Do not ask Jack Mitchell for waves. For sure, do not ask Clifford Mitchell for waves.
"Oceans got waves," you will hear. "Not heads."
Do not ask Jack or Clifford Mitchell for shampoos.
Just sit, and listen.
Never miss a local story.
"Short?" is the only question Clifford asks because he already knows the answer. The answer is always a nod yes. It is the only question Clifford has ever asked. All other Clifford conversation is statement of fact, or facts as he knows them, which is the only kind of facts that Clifford cares about.
Ask not for a spiky cut straight from the pages of Gentleman's Quarterly. Because at Mitchell's Barbershop, inside a concrete block building with a brick facade that is truly a veneer hiding nothing but men and man talk, you shall be escorted off the premises -- possibly amidst a cascade of jeers.
That's ff you are not tossed out.
This is a place where on two recent afternoons I watched 27 men come in for haircuts. I saw two cops, two National Guardsmen, 14 retirees, a trucker, five guys who said not a single word from the time they sat in waiting chairs to the time they paid their few bucks with tip. Three older men crossed legs and said immortal barbershop words, "Mmm, hmm," at least a dozen times.
Not a single customer was asked, "What style you want?" Not a single one had to say a word other than "Jack, Clifford, How're you?" as each customer sat in one of two barber chairs.
Every customer was a regular whose head was a familiar roadway for the Barbering Brothers Mitchell to do their work. That is their team name now -- because I gave it to them. From above those heads came an endless stream of conversation from the two Barbering Brothers Mitchell.
Mitchell's on Mount Gallant Road is as old-time as the two barbers. The chairs came over on the Mayflower. The Coke machine costs 75 cents now but has been rigged for so long as costs went up that it clearly took nickels in its first life. The place is clean but in that man-clean way that includes clutter, coffee cups, combs, clippers, snapshots, pieces of paper and suspenders. A lone air-conditioner keeps the place colder than Alaska. I have no doubt there is a receipt on the old shelf behind the chairs dating to 1978.
There is no appointment book anywhere, and there never has been one. The door is open. The pictures on the wall date back as far as the middle of the last century when a dairy was across the street and the street outside was dirt. Yes, one picture is of that dairy.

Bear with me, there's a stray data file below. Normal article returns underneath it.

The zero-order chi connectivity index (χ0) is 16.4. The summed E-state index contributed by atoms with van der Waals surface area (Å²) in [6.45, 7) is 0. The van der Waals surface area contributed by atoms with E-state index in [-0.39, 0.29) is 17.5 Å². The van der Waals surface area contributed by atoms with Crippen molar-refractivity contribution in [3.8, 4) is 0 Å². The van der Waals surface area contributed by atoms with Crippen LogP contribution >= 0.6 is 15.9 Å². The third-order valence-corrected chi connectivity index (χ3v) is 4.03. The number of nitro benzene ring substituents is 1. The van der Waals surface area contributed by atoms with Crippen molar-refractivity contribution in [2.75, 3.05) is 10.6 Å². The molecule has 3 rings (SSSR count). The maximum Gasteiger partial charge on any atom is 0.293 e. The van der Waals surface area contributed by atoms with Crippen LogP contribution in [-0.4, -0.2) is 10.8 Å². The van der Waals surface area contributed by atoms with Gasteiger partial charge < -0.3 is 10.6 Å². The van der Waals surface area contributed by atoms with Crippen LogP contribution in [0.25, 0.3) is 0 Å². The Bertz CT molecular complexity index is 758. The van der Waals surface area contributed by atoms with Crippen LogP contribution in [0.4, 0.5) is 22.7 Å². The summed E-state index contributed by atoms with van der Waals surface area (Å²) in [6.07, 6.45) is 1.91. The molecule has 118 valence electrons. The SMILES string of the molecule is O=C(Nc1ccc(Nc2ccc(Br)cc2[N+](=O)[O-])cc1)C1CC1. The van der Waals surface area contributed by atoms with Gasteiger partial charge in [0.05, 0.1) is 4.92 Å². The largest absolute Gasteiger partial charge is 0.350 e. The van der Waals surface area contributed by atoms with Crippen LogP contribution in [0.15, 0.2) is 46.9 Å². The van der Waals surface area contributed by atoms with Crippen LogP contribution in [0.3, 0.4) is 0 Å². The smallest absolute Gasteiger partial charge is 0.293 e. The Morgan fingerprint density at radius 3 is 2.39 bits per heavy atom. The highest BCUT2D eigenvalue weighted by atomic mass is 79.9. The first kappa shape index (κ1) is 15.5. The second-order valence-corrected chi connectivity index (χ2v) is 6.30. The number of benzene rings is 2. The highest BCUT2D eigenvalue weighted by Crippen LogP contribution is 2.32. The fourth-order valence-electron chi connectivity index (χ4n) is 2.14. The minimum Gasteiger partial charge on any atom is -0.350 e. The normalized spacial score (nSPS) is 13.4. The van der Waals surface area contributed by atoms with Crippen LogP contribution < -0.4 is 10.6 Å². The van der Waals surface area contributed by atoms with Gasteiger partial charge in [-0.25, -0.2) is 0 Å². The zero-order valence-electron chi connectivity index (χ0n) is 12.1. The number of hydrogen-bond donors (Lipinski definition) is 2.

Jack is the senior statesman, celebrating his 50th year barbering.
"A milestone," he said. "Guess that makes me special."
"Doubt it," Clifford said.
Jack and Clifford have cut the hair of congressmen and judges, sheriffs and constables, patrolmen, soldiers, tow-headed boys with unruly hair that could not be tamed and every other kind of head shape ever invented.
"Started at 16, working for my daddy," said Jack, 66, over a man's head that was getting a flattop. Yes, a flattop like the 1950s. Jack uses a comb to make it straight as a tabletop. Brick masons seeking level would be envious.
Jack and Clifford's late father was a legendary barber himself, working downtown and other times close to the old textile mills around the city when the mills employed real men who went for real haircuts that cost maybe a dollar.
"I started myself when I turned 16," Clifford said. "I only been at it 49 years. I'm just a kid. I'm 64. Jack's the old one."
Talk in this place is politics and potholes, religion and racin.' Body parts cut out by doctors is a big topic. Jokes are great -- except the dirty kind. Concern over customers and their kids and grandkids is a biggie. Both Mitchells have some customers spanning three generations: Grandfather, father, son.
Cut a man's hair long enough, you get to know about his manner, his way. Might ask about the daughter in college, the wife fighting "the sugar."
"Customers are family in the barbering business," Jack said.
He winked and pointed at Clifford for all to hear: "And we know how family is."
Everything is fair game at Mitchell's, except for cussin.' Doesn't matter that no woman has ever gotten a hair cut in the place. Rules, fellas, is rules.
"Not having it in here," said Jack. He was shaving the back of a neck, probably the millionth neck he has shaved. His hand was steady, still.
But just because there's no bad language doesn't mean this is a beauty salon.
"The words 'beauty' and 'salon' have never been said together in this place," Jack said.
The television in a corner blares nonstop news, of which Clifford is expert, judge, jury and executioner. I saw Clifford give a man a haircut, the next guy got a flat-top, and in that expanse of those 15 or 20 minutes Clifford stopped talking to breathe maybe once. And that was to tug on his suspenders.
"He knows everything about everything, an expert," Jack said of Clifford. "'Cept getting up early. If I had to count on Clifford for early morning haircuts I'da been outta business long ago."
"Ain't easy at the top," Clifford said. "I have always been of the opinion that hair needs some time in the morning to stand up and get ready to be cut. Might say I'm pacing myself."
After 99 years between the two of them, nobody is complaining about the pace of the Barbering Brothers Mitchell. The Barbering Brothers Mitchell haircuts, and the talk, and the pace that slows down to where life is really manageable and worth savoring, is what brings 'em in, and keeps 'em coming.
I know because all 27 customers said as each walked out, one variation or another, "Jack, Clifford, see you next time."